Last spring, San Francisco Ballet presented twelve new ballets over the course of two and a half weeks. The ballets were set on the company by the most respected of today’s new choreographers. Four of those ballets became part of the company’s repertory, and two of them were presented in this year’s Program 5: Lyric Voices. Completing the program was the world premiere of Yuri Possokhov’s “… two united in a single soul …”

Benjamin Freemantle in <i>Your Flesh Shall Be a Great Poem</i> © Erik Tomasson
Benjamin Freemantle in Your Flesh Shall Be a Great Poem
© Erik Tomasson

The evening opened with Trey McIntyre’s tender homage to his grandfather, Your Flesh Shall Be a Great Poem. Set to the songs of Chris Garneau, it uses the driving simplicity of the music with its whimsical and fantastical lyrics in a series of short dances, opening and closing the piece with a male solo. The stage was kept dark with no sets and only three videos occasionally projected onto the back wall. These showed an eclipse of the sun, a real world occurrence on the day McIntyre began choreographing, that bookended the piece, and a third clip of clouds in a field of cosmic darkness.

These were only moments, however, in a dance that was otherwise about the fragility of the human body. On paper it may sound self-conscious to the point of pretentiousness, but on stage it was the absolute opposite. There is a kind of purity to Your Flesh Shall Be a Great Poem, and a very human sense of longing and loss. This is captured in the choreography, which combines very direct athleticism with lyrical emotions in ways that are both surprising and natural. The athleticism is slowly paced, sliced through with graceful arms and the concise expressiveness of dancer Benjamin Freemantle. For although there are nine men and women dancing in duets, solos and ensembles, it is Freemantle who personifies not only the choreographer’s grandfather, but also the spirit of the ballet.

San Francisco Ballet in <i>Your Flesh Shall Be a Great Poem</i> © Erik Tomasson
San Francisco Ballet in Your Flesh Shall Be a Great Poem
© Erik Tomasson

Freemantle was an interesting choice to represent McIntyre’s grandfather, who played football as a young man, worked as an undertaker throughout his adult life, and wandered the streets in his underwear as a demented old man. Freemantle is a Soloist for the company rather than Principal Dancer, but his lanky grace must have resonated with the choreographer’s memory. He danced the role beautifully. The choreography exalts him, and there was a transcendent quality to even the quirkiest of movements. At one point, Freemantle picked up a stool he had been standing on and held it on his shoulder. Its seat became the blank circle of the moon, which in turn visually replaced the head of the moonstruck man.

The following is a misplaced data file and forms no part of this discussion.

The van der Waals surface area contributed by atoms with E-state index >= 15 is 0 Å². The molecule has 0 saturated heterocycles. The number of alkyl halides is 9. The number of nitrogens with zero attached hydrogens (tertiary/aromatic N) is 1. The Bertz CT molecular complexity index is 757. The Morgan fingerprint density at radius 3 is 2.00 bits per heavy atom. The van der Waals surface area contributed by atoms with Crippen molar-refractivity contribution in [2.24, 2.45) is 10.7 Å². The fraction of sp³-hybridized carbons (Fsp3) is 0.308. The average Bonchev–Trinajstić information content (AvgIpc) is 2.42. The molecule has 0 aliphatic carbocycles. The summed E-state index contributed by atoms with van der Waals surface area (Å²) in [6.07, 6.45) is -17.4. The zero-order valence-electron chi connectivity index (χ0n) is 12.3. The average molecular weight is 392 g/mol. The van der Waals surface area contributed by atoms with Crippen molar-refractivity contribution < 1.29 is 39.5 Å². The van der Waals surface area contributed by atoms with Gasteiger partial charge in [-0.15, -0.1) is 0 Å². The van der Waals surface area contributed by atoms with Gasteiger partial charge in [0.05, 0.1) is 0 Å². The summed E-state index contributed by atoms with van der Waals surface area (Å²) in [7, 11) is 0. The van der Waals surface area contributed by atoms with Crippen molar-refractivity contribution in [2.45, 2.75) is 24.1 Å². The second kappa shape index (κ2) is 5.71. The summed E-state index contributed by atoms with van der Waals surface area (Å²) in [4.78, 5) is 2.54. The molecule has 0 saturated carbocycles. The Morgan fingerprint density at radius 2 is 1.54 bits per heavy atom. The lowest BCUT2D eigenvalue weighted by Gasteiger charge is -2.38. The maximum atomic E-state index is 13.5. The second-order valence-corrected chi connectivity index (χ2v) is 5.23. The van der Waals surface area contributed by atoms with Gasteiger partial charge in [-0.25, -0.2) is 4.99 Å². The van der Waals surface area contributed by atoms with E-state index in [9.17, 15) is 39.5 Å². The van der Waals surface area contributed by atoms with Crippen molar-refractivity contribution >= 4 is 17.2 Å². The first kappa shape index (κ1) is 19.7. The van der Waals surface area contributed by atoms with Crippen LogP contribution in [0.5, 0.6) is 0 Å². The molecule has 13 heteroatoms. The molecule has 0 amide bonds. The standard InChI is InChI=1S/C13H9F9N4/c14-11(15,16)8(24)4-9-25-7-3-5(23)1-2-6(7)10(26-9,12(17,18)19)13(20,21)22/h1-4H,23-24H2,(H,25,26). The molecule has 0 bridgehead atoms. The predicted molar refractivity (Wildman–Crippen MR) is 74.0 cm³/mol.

Jennifer Stahl and Dores André in <i>Bound To</i> © Erik Tomasson
Jennifer Stahl and Dores André in Bound To
© Erik Tomasson

Christopher Wheeldon’s Bound To also explores the world of disconnection. His trope, however, is the cell phone. The piece opens with an ensemble of dancers entranced by their phones, the light of the screens illuminating their downward turning gaze. Now and then a dancer lifted the phone as if to catch its tenuous signal. In contrast to the phones, the set of three overlapping walls served as screens on which to project different environments. Symbols cascaded down the dark walls. Silhouettes passed across their surfaces. Angelo Greco danced a powerful solo in front of linear oscillations that filled the dark walls like an ocean of sine waves. In the scene “Remember when we used to talk?” the branches of winter-barren trees filled the surfaces of the screens, and four women – without cell phones – dance in synchronized play. Their summer dresses and repeated steps suggest harmony and freedom. The music, by British composer Keaton Henson, weaves in moments of human experience: “there’s always a child laughing, or the birds, or traffic.”

A long duet between Yuan Yuan Tan and Carlo Di Lanno was danced without phones, its movements close, demanding an intimacy of balance. The piece closes with Lonnie Weeks surrounded by the ensemble after a solo of long leaps and turns, suggesting escape as well as freedom.

Aaron Robison and Joseph Walsh in <i>". . . two united in a single soul . . ."</i> © Erik Tomasson
Aaron Robison and Joseph Walsh in ". . . two united in a single soul . . ."
© Erik Tomasson

Yuri Possokhov’s “… two united in a single soul …” is based on the myth of Narcissus. And while the myth suggests the futility of solitary and disconnected love, the piece itself is a morass of bodies and movement that undercut the isolation that is the tragedy of Narcissus. Despite the gorgeous dancing of Joseph Walsh and the stunning singing of countertenor Aryeh Nussbaum Cohen, the piece was a flurry, a much of a muchness. The use of the singer onstage as a presence reminiscent of Echo was brilliant, but everything seemed crowded and bombastic. Even Handel seemed excessive, although composer Daria Novo reworked the various selections into a coherent whole. Compared to the previous concise and spare ballets, Possokhov’s seems dated.

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